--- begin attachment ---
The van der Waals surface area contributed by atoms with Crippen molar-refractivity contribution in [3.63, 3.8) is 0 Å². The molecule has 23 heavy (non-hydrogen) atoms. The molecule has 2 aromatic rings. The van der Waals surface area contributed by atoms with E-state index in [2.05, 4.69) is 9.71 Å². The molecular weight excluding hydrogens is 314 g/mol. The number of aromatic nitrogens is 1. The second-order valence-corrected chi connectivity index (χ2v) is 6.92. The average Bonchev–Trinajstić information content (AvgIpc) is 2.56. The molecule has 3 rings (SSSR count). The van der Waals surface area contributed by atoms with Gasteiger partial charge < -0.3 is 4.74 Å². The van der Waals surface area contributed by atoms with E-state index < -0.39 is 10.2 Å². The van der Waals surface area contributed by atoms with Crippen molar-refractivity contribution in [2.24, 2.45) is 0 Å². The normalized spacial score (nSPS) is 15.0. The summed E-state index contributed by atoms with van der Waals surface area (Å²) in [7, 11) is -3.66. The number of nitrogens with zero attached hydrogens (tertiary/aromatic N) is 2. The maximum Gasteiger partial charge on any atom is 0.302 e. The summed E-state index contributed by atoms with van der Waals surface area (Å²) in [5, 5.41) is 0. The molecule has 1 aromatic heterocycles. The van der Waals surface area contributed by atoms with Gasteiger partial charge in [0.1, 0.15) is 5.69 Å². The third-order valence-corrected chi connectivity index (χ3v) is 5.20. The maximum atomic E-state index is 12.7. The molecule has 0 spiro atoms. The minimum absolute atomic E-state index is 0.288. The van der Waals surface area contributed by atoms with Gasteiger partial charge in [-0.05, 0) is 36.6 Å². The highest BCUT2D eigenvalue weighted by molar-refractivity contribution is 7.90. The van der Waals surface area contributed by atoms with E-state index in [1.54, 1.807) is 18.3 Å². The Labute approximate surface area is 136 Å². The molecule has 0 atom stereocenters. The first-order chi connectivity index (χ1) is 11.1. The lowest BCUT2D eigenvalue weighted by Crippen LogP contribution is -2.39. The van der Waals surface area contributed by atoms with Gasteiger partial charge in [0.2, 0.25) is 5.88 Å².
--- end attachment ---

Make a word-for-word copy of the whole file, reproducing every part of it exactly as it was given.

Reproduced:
The van der Waals surface area contributed by atoms with Crippen molar-refractivity contribution in [3.63, 3.8) is 0 Å². The molecule has 23 heavy (non-hydrogen) atoms. The molecule has 2 aromatic rings. The van der Waals surface area contributed by atoms with E-state index in [2.05, 4.69) is 9.71 Å². The molecular weight excluding hydrogens is 314 g/mol. The number of aromatic nitrogens is 1. The second-order valence-corrected chi connectivity index (χ2v) is 6.92. The average Bonchev–Trinajstić information content (AvgIpc) is 2.56. The molecule has 3 rings (SSSR count). The van der Waals surface area contributed by atoms with Gasteiger partial charge < -0.3 is 4.74 Å². The van der Waals surface area contributed by atoms with E-state index < -0.39 is 10.2 Å². The van der Waals surface area contributed by atoms with Crippen molar-refractivity contribution in [2.24, 2.45) is 0 Å². The normalized spacial score (nSPS) is 15.0. The summed E-state index contributed by atoms with van der Waals surface area (Å²) in [7, 11) is -3.66. The number of nitrogens with zero attached hydrogens (tertiary/aromatic N) is 2. The maximum Gasteiger partial charge on any atom is 0.302 e. The summed E-state index contributed by atoms with van der Waals surface area (Å²) in [5, 5.41) is 0. The molecule has 1 aromatic heterocycles. The van der Waals surface area contributed by atoms with Gasteiger partial charge in [0.1, 0.15) is 5.69 Å². The third-order valence-corrected chi connectivity index (χ3v) is 5.20. The maximum atomic E-state index is 12.7. The molecule has 0 spiro atoms. The minimum absolute atomic E-state index is 0.288. The van der Waals surface area contributed by atoms with Gasteiger partial charge in [-0.05, 0) is 36.6 Å². The highest BCUT2D eigenvalue weighted by molar-refractivity contribution is 7.90. The van der Waals surface area contributed by atoms with E-state index in [1.54, 1.807) is 18.3 Å². The Labute approximate surface area is 136 Å². The molecule has 0 atom stereocenters. The first-order chi connectivity index (χ1) is 11.1. The lowest BCUT2D eigenvalue weighted by Crippen LogP contribution is -2.39. The van der Waals surface area contributed by atoms with Gasteiger partial charge in [0.2, 0.25) is 5.88 Å².